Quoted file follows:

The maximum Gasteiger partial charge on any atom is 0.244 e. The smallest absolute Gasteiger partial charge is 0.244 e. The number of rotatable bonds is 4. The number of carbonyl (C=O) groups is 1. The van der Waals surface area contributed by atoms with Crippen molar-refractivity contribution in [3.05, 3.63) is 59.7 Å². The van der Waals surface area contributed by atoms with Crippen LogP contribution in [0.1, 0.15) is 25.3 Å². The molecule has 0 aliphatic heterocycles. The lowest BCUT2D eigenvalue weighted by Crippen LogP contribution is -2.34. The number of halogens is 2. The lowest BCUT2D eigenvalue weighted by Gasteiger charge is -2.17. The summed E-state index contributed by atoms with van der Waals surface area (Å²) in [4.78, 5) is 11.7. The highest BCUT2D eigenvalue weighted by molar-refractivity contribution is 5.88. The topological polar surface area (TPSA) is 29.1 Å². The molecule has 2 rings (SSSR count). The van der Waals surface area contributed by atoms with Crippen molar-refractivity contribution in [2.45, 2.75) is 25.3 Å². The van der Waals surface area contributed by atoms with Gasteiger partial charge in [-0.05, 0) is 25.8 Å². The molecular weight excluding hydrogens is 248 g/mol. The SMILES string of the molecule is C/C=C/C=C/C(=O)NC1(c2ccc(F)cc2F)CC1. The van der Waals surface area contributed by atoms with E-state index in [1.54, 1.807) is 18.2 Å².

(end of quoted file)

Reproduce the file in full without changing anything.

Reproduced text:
The maximum Gasteiger partial charge on any atom is 0.244 e. The smallest absolute Gasteiger partial charge is 0.244 e. The number of rotatable bonds is 4. The number of carbonyl (C=O) groups is 1. The van der Waals surface area contributed by atoms with Crippen molar-refractivity contribution in [3.05, 3.63) is 59.7 Å². The van der Waals surface area contributed by atoms with Crippen LogP contribution in [0.1, 0.15) is 25.3 Å². The molecule has 0 aliphatic heterocycles. The lowest BCUT2D eigenvalue weighted by Crippen LogP contribution is -2.34. The number of halogens is 2. The lowest BCUT2D eigenvalue weighted by Gasteiger charge is -2.17. The summed E-state index contributed by atoms with van der Waals surface area (Å²) in [4.78, 5) is 11.7. The highest BCUT2D eigenvalue weighted by molar-refractivity contribution is 5.88. The topological polar surface area (TPSA) is 29.1 Å². The molecule has 2 rings (SSSR count). The van der Waals surface area contributed by atoms with Crippen molar-refractivity contribution in [2.45, 2.75) is 25.3 Å². The van der Waals surface area contributed by atoms with Gasteiger partial charge in [-0.05, 0) is 25.8 Å². The molecular weight excluding hydrogens is 248 g/mol. The SMILES string of the molecule is C/C=C/C=C/C(=O)NC1(c2ccc(F)cc2F)CC1. The van der Waals surface area contributed by atoms with E-state index in [1.54, 1.807) is 18.2 Å².